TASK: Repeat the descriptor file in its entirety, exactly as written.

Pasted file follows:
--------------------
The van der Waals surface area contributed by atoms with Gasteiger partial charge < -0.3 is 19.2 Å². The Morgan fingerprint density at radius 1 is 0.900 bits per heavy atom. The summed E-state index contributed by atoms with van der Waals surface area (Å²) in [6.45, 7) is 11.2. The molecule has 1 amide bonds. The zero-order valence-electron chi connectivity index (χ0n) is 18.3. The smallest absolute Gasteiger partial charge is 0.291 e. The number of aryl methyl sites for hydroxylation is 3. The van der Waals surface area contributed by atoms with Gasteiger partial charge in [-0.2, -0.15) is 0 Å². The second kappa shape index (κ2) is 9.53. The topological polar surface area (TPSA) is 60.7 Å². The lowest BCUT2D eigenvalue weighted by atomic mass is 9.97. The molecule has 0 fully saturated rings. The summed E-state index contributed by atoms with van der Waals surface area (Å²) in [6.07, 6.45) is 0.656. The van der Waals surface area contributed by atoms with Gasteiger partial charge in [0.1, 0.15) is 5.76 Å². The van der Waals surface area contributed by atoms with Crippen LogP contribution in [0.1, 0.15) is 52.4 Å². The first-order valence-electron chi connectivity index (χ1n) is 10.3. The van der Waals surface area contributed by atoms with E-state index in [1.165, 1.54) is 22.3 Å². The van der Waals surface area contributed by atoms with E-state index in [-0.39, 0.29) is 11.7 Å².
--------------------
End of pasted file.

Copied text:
The van der Waals surface area contributed by atoms with Gasteiger partial charge < -0.3 is 19.2 Å². The Morgan fingerprint density at radius 1 is 0.900 bits per heavy atom. The summed E-state index contributed by atoms with van der Waals surface area (Å²) in [6.45, 7) is 11.2. The molecule has 1 amide bonds. The zero-order valence-electron chi connectivity index (χ0n) is 18.3. The smallest absolute Gasteiger partial charge is 0.291 e. The number of aryl methyl sites for hydroxylation is 3. The van der Waals surface area contributed by atoms with Gasteiger partial charge in [-0.2, -0.15) is 0 Å². The second kappa shape index (κ2) is 9.53. The topological polar surface area (TPSA) is 60.7 Å². The lowest BCUT2D eigenvalue weighted by atomic mass is 9.97. The molecule has 0 fully saturated rings. The summed E-state index contributed by atoms with van der Waals surface area (Å²) in [6.07, 6.45) is 0.656. The van der Waals surface area contributed by atoms with Gasteiger partial charge in [0.1, 0.15) is 5.76 Å². The van der Waals surface area contributed by atoms with Crippen LogP contribution in [0.1, 0.15) is 52.4 Å². The first-order valence-electron chi connectivity index (χ1n) is 10.3. The van der Waals surface area contributed by atoms with E-state index in [1.165, 1.54) is 22.3 Å². The van der Waals surface area contributed by atoms with E-state index in [-0.39, 0.29) is 11.7 Å².